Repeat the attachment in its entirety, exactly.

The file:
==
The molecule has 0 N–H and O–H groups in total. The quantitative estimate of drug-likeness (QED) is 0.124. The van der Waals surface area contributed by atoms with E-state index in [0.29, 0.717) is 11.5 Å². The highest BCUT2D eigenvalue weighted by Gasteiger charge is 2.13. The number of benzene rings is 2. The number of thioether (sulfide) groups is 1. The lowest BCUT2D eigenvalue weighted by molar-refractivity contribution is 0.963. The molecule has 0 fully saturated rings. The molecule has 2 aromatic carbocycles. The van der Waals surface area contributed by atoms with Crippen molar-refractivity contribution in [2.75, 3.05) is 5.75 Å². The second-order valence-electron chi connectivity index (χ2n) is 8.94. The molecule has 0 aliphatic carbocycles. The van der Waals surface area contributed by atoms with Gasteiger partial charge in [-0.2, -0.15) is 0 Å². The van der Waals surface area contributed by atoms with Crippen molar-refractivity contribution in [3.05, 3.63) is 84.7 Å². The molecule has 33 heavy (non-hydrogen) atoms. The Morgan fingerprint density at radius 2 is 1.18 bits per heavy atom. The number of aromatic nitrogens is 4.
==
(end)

The molecule has 0 N–H and O–H groups in total. The quantitative estimate of drug-likeness (QED) is 0.124. The van der Waals surface area contributed by atoms with E-state index in [0.29, 0.717) is 11.5 Å². The highest BCUT2D eigenvalue weighted by Gasteiger charge is 2.13. The number of benzene rings is 2. The number of thioether (sulfide) groups is 1. The lowest BCUT2D eigenvalue weighted by molar-refractivity contribution is 0.963. The molecule has 0 fully saturated rings. The molecule has 2 aromatic carbocycles. The van der Waals surface area contributed by atoms with Crippen molar-refractivity contribution in [2.75, 3.05) is 5.75 Å². The second-order valence-electron chi connectivity index (χ2n) is 8.94. The molecule has 0 aliphatic carbocycles. The van der Waals surface area contributed by atoms with Gasteiger partial charge in [-0.2, -0.15) is 0 Å². The van der Waals surface area contributed by atoms with Crippen molar-refractivity contribution in [3.05, 3.63) is 84.7 Å². The molecule has 33 heavy (non-hydrogen) atoms. The Morgan fingerprint density at radius 2 is 1.18 bits per heavy atom. The number of aromatic nitrogens is 4.